Keanu Reeves is collaborating on a graphic novel called BRZRKR, telling an action/adventure story about an immortal warrior. So far, so good. Co-created by a team of comics industry professionals, the book will be published by Boom! Studios. It’s also being sold through Kickstarter, an idea that’s earning some pushback from others in the industry.
Why is a mainstream publisher crowdfunding such a big project with a wealthy celebrity attached? It's an especially contentious issue when you know the publisher's reputation for underpaying less-famous creators.
Boom! Studios is the publisher behind hit comics like Lumberjanes and Giant Days, along with numerous licensed tie-ins for things like Steven Universe and Disney cartoons. It's also part-owned by Disney and has a TV deal with Netflix. On paper, this doesn't sound like the type of indie outfit that usually relies on crowdfunding---but it makes more sense when you understand how Boom! Studios is using Kickstarter.
The BRZRKR campaign (which has already raised more $280,000) allows Boom! to sell a wide range of limited editions and extra merchandise including $1,000 boxed sets. Kickstarter is a more efficient way to get those products to their target audience and to promote the comic in the first place. So while there's always pushback when thriving businesses or rich celebrities use Kickstarter, this isn't the main problem people have with BRZRKR. A bigger issue is how Boom! Studios typically treats its creators, who are often low-paid freelancers. Earlier this year, the publisher also came under fire for its new Netflix deal, which means that many Boom! Studios creators may have no control over screen adaptations of their work.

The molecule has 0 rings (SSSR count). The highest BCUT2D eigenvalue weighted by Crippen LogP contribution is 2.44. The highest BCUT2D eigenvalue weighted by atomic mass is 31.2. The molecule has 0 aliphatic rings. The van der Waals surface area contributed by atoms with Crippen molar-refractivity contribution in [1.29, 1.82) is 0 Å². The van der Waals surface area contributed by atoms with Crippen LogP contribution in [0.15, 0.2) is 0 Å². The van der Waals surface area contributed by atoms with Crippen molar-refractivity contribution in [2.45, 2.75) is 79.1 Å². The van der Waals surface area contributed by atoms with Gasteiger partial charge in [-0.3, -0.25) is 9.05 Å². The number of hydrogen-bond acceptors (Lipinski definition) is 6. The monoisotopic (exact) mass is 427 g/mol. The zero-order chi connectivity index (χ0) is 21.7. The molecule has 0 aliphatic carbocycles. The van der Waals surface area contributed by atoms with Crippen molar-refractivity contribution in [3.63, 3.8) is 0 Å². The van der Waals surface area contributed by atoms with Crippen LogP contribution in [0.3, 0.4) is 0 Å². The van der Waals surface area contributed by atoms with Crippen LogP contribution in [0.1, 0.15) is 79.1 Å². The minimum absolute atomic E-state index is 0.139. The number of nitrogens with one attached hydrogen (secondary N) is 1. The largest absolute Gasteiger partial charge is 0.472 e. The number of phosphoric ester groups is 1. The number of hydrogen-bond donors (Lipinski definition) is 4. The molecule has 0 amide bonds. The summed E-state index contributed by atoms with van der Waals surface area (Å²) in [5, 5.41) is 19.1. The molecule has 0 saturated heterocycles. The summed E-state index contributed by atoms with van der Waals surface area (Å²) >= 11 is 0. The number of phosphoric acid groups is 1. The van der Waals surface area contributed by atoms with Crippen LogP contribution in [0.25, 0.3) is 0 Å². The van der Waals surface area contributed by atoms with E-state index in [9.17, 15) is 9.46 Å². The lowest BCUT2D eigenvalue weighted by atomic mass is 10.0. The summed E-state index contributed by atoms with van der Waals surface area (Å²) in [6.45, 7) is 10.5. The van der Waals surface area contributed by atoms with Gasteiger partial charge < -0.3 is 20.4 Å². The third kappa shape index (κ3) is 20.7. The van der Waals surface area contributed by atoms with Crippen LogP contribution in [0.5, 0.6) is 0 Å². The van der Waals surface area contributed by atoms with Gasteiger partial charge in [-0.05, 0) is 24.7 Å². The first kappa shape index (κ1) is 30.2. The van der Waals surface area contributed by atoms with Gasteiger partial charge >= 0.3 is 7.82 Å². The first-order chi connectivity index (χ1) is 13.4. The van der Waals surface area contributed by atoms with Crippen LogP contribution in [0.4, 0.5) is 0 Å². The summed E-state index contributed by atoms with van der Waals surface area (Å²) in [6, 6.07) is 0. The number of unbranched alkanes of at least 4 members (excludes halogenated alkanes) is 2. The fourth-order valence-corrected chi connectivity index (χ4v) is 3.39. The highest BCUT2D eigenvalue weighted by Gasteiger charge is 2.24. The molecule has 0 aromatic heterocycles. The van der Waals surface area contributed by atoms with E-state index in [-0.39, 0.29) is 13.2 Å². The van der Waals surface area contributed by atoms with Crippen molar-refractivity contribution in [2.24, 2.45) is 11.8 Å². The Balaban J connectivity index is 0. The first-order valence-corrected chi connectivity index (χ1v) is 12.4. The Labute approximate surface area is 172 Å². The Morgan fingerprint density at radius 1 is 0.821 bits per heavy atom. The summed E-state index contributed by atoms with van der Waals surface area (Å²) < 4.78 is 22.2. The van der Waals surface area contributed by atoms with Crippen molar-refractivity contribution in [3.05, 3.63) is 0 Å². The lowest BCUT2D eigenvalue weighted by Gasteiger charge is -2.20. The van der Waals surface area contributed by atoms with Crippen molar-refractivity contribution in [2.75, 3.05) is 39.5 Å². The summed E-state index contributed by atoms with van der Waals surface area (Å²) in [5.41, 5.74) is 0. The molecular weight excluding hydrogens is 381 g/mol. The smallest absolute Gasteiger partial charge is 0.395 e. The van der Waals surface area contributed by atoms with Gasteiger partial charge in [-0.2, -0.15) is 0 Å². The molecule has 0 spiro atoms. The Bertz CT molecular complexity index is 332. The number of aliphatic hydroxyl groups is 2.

In response to the Kickstarter, one artist pointed out that they were paid just $20 per page to ink the popular Boom! Studios comic Giant Days. This tracks with long-running criticisms of the publisher's pay rates, which some industry insiders describe as exploitative. Another commenter highlighted the fact that BRZRKR's stretch goals were all about offering new products to customers, not rewarding the creators for their work: "For some reason page rate increases aren't in the stretch goals? weird."
With independently-run Kickstarters, it's fairly common to give the creative team a raise if the project reaches a certain goal. For instance, Iron Circus Comics (a successful Kickstarter-centric indie publisher) routinely offers a $5-per-page bonus for every extra $5000 on Kickstarter. This rewards creators for working on a successful project, in an industry where freelancers are often offered shockingly low fees to work on big, mainstream titles.
In a recent interview, Boom! Studios boss Ross Richie said, "We're not Kickstarting BRZRKR...We're not raising money; we've got the money for it." This was probably meant to highlight how they're using Kickstarter as a sales platform, rather than a traditional crowdfunder. However, it also suggests a double standard for how Boom! will treat a Keanu Reeves project, versus a normal comic from a team of underpaid freelancers.